At the Edinburgh International Book Festival crime-writer Ian Rankin recently announced that he had some inside intelligence about what fellow Edinburgh resident J.K. Rowling was planning to write next. This announcement was then printed in the Sunday Times:
The Sunday Times newspaper quoted Ian Rankin, a fellow author and neighbor of Rowling's, as saying the creator of the "Harry Potter" books is turning to crime fiction.

"My wife spotted her writing her Edinburgh criminal detective novel," the newspaper, which was available late Saturday, quoted Rankin as telling a reporter at an Edinburgh literary festival.

"It is great that she has not abandoned writing or Edinburgh cafes," said Rankin, who is known for his own police novels set in the historic Scottish city.
The announcement caused a bit of a stir online. But it turns out Rankin was only joking... the joke being, of course, that HE writes Edinburgh criminal detective novels. (If you've never read a Rankin novel, you should. They're good stuff.) Rowling's literary agent commented:
JK Rowling is taking a well-earned break following the English language publication of Harry Potter & the Deathly Hallows and there are no firm plans as yet as to what her next book may be.
I think it would be kind of cool if she did write a crime novel next. (Thanks, Joe)

--And, incidentally, what does one call a person who lives in Edinburgh? An Edinburghian? Flora should know.

Categories: Literature/Language
Posted by Alex on Tue Aug 21, 2007
Comments (14)
Young women in Shirley, New York held up signs along the parkway advertising a topless car wash. Eager male drivers willingly paid their $5, and drove up to get their car wash. Unfortunately, it turned out to be not quite what they expected. Hidden behind a blue tarp were shirtless male firefighters, who proceeded to wash their car. "A little bit of a bait-and-switch," Assistant Chief Donald Prince admitted. "All the guys back there are all topless." (Link: allaroundphilly.com)
Categories: Pranks
Posted by Alex on Tue Aug 21, 2007
Comments (8)
Brenda has been so good as to send me these pictures of a peanut she found that she believes looks like a penis. She writes:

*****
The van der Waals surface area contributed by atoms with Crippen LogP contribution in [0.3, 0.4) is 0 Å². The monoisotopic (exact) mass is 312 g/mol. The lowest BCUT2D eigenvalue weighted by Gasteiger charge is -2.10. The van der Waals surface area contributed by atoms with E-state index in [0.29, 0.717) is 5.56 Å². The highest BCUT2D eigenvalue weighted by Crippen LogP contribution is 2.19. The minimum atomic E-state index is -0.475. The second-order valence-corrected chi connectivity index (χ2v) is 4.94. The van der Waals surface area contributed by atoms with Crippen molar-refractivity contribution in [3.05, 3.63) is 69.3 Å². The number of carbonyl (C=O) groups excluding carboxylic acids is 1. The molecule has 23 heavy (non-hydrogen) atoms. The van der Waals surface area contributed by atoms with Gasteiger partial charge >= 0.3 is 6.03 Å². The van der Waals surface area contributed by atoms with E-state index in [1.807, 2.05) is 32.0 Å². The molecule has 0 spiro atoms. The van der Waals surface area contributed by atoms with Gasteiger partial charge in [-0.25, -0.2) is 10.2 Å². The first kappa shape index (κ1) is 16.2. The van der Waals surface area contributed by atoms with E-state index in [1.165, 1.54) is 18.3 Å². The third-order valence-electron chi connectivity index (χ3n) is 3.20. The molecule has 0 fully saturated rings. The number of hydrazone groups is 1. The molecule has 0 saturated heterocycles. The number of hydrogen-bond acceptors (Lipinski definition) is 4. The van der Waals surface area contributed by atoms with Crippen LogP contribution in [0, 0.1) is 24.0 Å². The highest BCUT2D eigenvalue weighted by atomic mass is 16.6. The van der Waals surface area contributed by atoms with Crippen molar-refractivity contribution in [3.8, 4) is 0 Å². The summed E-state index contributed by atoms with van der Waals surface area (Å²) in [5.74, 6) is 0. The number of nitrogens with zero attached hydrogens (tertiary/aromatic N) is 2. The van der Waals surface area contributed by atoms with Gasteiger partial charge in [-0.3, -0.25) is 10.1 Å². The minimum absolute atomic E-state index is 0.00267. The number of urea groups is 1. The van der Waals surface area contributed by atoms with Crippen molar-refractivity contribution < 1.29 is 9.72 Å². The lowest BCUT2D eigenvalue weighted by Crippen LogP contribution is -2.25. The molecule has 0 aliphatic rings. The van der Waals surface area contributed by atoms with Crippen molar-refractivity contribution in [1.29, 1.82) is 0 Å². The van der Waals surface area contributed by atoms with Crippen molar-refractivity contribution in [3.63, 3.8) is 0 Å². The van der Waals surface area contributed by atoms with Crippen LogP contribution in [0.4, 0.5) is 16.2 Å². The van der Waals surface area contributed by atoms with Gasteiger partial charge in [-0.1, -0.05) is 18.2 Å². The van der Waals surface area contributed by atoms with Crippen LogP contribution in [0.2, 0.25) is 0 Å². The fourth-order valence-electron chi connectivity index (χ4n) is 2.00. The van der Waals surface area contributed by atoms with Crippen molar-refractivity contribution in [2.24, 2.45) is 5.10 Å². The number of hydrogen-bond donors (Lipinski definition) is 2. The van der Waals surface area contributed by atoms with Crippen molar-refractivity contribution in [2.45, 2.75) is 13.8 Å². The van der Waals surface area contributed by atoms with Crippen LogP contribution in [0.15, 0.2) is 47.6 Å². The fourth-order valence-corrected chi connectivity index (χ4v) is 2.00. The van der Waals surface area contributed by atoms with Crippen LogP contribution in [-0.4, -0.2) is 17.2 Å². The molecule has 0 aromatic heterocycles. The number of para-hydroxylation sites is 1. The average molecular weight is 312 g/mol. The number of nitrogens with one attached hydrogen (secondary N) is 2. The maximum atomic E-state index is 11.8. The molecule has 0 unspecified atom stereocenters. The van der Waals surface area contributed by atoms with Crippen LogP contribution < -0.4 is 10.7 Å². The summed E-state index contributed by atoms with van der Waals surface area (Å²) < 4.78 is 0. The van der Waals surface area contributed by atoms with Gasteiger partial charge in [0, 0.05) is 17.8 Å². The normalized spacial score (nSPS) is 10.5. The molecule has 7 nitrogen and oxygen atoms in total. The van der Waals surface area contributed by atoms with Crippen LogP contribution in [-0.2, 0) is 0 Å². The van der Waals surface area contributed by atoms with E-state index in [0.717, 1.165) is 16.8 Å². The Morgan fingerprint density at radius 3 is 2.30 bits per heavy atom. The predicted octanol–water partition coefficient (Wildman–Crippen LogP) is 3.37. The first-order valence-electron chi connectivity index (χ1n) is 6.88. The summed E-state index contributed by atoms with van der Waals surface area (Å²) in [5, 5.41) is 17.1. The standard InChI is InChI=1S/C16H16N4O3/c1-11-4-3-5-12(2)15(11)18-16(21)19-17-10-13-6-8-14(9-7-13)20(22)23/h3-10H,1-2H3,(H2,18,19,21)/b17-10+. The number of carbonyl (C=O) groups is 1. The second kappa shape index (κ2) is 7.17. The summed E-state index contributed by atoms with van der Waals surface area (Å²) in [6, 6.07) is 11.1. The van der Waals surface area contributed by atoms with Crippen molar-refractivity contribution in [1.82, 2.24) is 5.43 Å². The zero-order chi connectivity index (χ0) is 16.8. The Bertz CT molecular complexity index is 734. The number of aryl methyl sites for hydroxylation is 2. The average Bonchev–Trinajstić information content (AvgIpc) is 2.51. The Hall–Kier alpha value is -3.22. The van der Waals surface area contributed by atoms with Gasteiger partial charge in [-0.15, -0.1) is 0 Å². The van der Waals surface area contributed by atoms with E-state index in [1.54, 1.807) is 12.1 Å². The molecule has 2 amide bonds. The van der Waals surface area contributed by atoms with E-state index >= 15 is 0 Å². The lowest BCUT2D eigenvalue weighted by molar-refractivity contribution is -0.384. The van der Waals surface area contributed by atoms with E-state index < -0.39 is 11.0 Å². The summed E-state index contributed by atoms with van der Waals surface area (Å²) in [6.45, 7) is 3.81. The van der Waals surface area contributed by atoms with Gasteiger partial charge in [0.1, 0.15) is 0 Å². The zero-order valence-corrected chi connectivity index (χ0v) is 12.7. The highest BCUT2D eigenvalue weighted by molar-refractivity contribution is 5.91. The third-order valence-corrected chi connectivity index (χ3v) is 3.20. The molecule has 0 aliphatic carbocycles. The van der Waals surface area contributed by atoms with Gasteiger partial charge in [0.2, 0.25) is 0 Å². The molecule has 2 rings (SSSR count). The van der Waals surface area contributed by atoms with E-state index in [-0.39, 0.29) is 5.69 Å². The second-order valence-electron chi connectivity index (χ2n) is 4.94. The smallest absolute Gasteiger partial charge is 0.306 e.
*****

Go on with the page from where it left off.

I found this "penis" peanut in a bag of Planters peanuts shaped like a penis complete with the shaft and family jewels. A friend at work told me that there is a casino that buys odd things but I can not seem to locate them. I've also tryed to list it on EBay but can't find a catogory that it fits under. There was a peanut on EBay that looked like a duck, but there wasn't any bids on it.( It was under the everything else catogory.) Could you please give any suggestions if you have any.
I've already told her the name of the casino: goldenpalace.com. As for how to sell this thing, I'm not sure. But I know that, somewhere out there, there's got to be a home for the Penis Peanut.
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Categories: Food, Sex/Romance
Posted by Alex on Mon Aug 20, 2007
Comments (10)
This paragraph supposedly written by Ronald Reagan is currently circulating widely around the internet:
Direct quote from the just published REAGAN DIARIES.

The entry is dated May 17, 1986.

'A moment I've been dreading. George brought his ne're-do-well son around this morning and asked me to find the kid a job. Not the political one who lives in Florida. The one who hangs around here all the time looking shiftless. This so-called kid is already almost 40 and has never had a real job. Maybe I'll call Kinsley over at The New Republic and see if they'll hire him as a contributing editor or something. That looks like easy work.'

Did Reagan really write this? Nope, he didn't. The quotation is pulled from an article titled "My Lunch with Reagan" by Michael Kinsley in the New Republic (vol. 237, issue 1, 7/2/07). And, not surprisingly, the quotation is taken out of context. In its original context it's easy to tell that it's meant as a joke: